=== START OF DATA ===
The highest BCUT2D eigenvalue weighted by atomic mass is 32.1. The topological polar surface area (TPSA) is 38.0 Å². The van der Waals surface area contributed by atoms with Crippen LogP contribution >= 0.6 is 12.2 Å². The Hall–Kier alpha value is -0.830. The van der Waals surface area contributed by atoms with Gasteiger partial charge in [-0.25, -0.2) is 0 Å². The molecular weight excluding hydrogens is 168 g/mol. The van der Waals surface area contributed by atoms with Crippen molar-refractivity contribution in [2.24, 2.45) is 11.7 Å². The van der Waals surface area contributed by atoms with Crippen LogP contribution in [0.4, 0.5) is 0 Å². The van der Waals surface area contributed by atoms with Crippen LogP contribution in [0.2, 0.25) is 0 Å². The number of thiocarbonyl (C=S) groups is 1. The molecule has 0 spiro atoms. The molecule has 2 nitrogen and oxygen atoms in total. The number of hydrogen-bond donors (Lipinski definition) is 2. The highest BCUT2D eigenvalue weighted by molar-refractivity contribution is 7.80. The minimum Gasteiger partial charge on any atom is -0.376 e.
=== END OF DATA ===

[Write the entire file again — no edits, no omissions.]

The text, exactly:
The highest BCUT2D eigenvalue weighted by atomic mass is 32.1. The topological polar surface area (TPSA) is 38.0 Å². The van der Waals surface area contributed by atoms with Crippen LogP contribution >= 0.6 is 12.2 Å². The Hall–Kier alpha value is -0.830. The van der Waals surface area contributed by atoms with Gasteiger partial charge in [-0.25, -0.2) is 0 Å². The molecular weight excluding hydrogens is 168 g/mol. The van der Waals surface area contributed by atoms with Crippen molar-refractivity contribution in [2.24, 2.45) is 11.7 Å². The van der Waals surface area contributed by atoms with Crippen LogP contribution in [0.4, 0.5) is 0 Å². The van der Waals surface area contributed by atoms with Crippen LogP contribution in [0.2, 0.25) is 0 Å². The number of thiocarbonyl (C=S) groups is 1. The molecule has 0 spiro atoms. The molecule has 2 nitrogen and oxygen atoms in total. The number of hydrogen-bond donors (Lipinski definition) is 2. The highest BCUT2D eigenvalue weighted by molar-refractivity contribution is 7.80. The minimum Gasteiger partial charge on any atom is -0.376 e.